In the modern world of the twenty-four-hour news cycle, the ever-rising importance of media, and the chase for viewers, news outlets are always looking for the next big story facing the United States. However, this quick grab for the next flashy news story has led to misconceptions about the United States’ problems. Moreover, it allows politicians to use these misconceptions to make substantial political moves that are not in the American public’s best interest and could slowly erode our democracy.
For example, if you turn your television on right now to the news, more likely than not, you will see a story about crime happening in your area. This has led to the American public believing that “crime has increased” almost every single year when the reality is crime has been steadily going down. Researchers have also concluded that “viewing local television news is related to increased fear of and concern about crime” and that they are “more likely to support tougher crime policies.”
In addition, to increasing the fear of crime, some news reports are purposely misleading audiences to build onto that narrative. For example, recently, a drug called Rainbow Fentanyl has been all over the news and is being displayed by media as a colorful drug that could make its way into children’s Halloween candy this year.
Is Rainbow Fentanyl a drug that comes in multiple colors? Yes. But does it have anything to do with marketing this drug to children? Absolutely not, with even the co-founder of Opioid Safety saying, “It has nothing to do with marketing to kids at all.” Even after every newscast on the topic, they put a disclaimer stating that there have been zero cases of this yet.
While this is a problem for the United States as a whole, this is also a problem for our democracy as “Media freedoms and judicial autonomy became prime sites for democratic backsliding.” Though the freedoms of the media have not been limited in America in the same way we have seen them limited in other countries, the media has taken it upon themselves to report on what will get them the most views at any cost. The corporate corruption of the media has changed the American people’s perception of what is the common good for this country and in a way has limited the power of the press on other non-flashy topics.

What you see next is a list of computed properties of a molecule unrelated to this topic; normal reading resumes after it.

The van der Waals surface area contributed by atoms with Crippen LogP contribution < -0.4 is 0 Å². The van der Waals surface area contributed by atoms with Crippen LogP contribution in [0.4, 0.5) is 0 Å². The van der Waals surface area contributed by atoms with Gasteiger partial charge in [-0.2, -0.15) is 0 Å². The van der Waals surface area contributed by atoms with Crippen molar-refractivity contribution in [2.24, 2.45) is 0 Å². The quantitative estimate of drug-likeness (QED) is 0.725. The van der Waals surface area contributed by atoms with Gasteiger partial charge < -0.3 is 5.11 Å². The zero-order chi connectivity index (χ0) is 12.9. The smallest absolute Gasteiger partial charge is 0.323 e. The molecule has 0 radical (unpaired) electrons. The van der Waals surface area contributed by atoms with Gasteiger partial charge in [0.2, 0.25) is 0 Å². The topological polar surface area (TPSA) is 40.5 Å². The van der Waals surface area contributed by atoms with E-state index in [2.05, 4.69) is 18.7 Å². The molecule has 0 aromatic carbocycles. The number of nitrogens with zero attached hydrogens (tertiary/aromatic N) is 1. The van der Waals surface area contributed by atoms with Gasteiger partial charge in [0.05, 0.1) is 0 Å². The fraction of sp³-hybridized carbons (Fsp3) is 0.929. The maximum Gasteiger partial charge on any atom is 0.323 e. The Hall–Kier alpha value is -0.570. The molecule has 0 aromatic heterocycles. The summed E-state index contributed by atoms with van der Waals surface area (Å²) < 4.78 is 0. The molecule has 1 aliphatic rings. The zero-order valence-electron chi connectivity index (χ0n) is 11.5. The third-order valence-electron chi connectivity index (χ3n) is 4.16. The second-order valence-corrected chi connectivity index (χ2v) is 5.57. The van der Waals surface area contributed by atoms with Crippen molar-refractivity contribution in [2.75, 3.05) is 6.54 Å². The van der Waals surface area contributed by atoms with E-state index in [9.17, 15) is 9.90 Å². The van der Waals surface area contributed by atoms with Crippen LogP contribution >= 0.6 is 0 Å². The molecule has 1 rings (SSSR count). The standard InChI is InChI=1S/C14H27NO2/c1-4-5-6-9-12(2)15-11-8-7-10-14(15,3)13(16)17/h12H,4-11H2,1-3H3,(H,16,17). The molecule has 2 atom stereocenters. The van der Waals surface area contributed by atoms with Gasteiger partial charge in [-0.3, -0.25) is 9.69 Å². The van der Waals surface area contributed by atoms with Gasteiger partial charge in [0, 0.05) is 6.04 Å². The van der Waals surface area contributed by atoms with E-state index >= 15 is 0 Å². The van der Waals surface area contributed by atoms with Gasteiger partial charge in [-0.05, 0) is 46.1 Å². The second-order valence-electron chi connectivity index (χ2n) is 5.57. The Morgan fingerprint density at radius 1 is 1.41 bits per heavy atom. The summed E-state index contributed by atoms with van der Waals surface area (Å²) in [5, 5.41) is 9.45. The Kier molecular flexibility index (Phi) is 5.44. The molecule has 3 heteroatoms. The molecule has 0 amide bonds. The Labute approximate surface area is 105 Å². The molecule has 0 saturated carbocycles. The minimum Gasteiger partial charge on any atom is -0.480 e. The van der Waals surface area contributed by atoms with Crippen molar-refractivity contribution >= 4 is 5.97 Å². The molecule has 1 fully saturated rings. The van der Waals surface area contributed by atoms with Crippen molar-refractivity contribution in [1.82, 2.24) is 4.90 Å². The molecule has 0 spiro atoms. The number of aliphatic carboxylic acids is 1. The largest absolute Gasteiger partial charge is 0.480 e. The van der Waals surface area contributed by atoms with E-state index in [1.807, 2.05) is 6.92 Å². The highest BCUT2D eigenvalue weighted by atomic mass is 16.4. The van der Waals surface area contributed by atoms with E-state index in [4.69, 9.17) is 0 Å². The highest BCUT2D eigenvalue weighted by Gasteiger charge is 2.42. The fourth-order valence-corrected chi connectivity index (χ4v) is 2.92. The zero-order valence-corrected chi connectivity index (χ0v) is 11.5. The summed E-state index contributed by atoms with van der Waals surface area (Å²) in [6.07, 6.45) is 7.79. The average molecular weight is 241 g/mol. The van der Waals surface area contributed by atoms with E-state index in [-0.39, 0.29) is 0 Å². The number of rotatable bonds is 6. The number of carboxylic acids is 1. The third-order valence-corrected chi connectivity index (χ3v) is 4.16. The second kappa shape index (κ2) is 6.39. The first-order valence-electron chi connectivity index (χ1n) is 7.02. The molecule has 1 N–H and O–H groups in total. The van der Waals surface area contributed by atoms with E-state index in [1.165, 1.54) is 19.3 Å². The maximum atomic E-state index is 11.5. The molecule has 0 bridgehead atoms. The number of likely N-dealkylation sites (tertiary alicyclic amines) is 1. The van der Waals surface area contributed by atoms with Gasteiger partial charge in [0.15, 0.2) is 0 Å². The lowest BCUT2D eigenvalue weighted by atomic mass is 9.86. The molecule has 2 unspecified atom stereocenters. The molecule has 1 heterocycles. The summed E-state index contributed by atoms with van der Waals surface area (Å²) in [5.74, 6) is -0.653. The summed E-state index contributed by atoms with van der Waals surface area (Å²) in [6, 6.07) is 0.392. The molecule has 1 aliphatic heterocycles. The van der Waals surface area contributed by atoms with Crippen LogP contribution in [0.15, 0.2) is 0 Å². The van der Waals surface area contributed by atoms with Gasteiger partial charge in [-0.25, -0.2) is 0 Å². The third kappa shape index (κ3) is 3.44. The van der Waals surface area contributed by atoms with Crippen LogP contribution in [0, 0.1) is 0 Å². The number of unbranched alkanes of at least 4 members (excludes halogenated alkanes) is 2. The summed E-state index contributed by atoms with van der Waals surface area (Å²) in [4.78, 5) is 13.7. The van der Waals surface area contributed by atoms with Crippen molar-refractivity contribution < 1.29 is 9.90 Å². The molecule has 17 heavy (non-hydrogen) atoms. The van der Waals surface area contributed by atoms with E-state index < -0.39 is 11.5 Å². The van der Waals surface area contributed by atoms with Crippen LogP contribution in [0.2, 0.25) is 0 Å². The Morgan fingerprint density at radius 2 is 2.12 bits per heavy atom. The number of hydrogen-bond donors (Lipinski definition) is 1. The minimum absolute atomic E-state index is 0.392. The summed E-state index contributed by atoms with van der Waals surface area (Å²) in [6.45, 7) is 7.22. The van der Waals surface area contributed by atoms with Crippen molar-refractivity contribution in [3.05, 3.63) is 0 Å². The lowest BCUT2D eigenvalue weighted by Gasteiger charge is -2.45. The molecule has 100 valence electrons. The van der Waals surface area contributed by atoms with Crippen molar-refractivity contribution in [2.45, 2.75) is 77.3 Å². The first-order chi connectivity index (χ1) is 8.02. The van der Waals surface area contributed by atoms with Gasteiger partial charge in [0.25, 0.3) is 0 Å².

These stories, like Rainbow Fentanyl, have pressured politicians to act upon these issues that frankly do not exist. For example, Chuck Schumer has put “290 million dollars” towards law enforcement to attempt to combat Rainbow Fentanyl, a problem that has been blown out of proportion by the media. As a result, millions of dollars are being spent in the wrong place than what is best for the country. This is all because of the American public’s false perception of this situation.
The media needs to understand that they can sway the American people’s perceptions and ultimately change this democracy for better or worse. As Schumpeter talks about in Capitalism, Socialism and Democracy, “Newspaper readers, radio audiences, members of a party even if not physically gathered together are terribly easy to work up into a psychological crowd and into a state of frenzy in which attempt at rational argument only spurs the animal spirits.”
Today, politicians are seeing these flashy moves by the media and replicating them themselves. A great example of this comes from businessman and current candidate for mayor of Los Angeles, Rick Caruso. Rick Caruso does not have much experience in politics, but he is running on the platform of being a businessman, most notably known for creating The Grove in 2002.
As mayor, Rick Caruso plans to make all of Los Angeles look like The Grove, which is a flashy move, to say the least. However, this would be detrimental to the city of Los Angeles as there are over 50,000 people who are homeless in Los Angeles, and if Caruso wins and sticks to his word, the homeless would have nowhere to go.